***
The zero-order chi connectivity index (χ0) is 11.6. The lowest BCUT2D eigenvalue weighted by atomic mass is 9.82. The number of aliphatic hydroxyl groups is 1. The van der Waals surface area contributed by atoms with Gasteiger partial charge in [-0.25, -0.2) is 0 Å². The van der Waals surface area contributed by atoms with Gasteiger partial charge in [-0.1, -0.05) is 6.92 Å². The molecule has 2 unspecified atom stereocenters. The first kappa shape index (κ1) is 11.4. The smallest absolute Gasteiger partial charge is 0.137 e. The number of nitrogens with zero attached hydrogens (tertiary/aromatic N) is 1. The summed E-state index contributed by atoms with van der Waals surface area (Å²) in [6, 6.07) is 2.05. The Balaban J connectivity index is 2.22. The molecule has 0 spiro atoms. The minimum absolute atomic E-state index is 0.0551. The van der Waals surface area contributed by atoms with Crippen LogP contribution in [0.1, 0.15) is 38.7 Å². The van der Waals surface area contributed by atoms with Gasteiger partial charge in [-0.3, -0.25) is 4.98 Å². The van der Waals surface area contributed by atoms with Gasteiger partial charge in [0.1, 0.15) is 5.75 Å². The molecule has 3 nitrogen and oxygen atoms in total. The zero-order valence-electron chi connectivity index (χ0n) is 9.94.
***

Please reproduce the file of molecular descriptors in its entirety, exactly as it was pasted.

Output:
The zero-order chi connectivity index (χ0) is 11.6. The lowest BCUT2D eigenvalue weighted by atomic mass is 9.82. The number of aliphatic hydroxyl groups is 1. The van der Waals surface area contributed by atoms with Gasteiger partial charge in [-0.25, -0.2) is 0 Å². The van der Waals surface area contributed by atoms with Gasteiger partial charge in [-0.1, -0.05) is 6.92 Å². The molecule has 2 unspecified atom stereocenters. The first kappa shape index (κ1) is 11.4. The smallest absolute Gasteiger partial charge is 0.137 e. The number of nitrogens with zero attached hydrogens (tertiary/aromatic N) is 1. The summed E-state index contributed by atoms with van der Waals surface area (Å²) in [6, 6.07) is 2.05. The Balaban J connectivity index is 2.22. The molecule has 0 spiro atoms. The minimum absolute atomic E-state index is 0.0551. The van der Waals surface area contributed by atoms with Crippen LogP contribution in [0.1, 0.15) is 38.7 Å². The van der Waals surface area contributed by atoms with Gasteiger partial charge in [-0.3, -0.25) is 4.98 Å². The van der Waals surface area contributed by atoms with Gasteiger partial charge in [0.1, 0.15) is 5.75 Å². The molecule has 3 nitrogen and oxygen atoms in total. The zero-order valence-electron chi connectivity index (χ0n) is 9.94.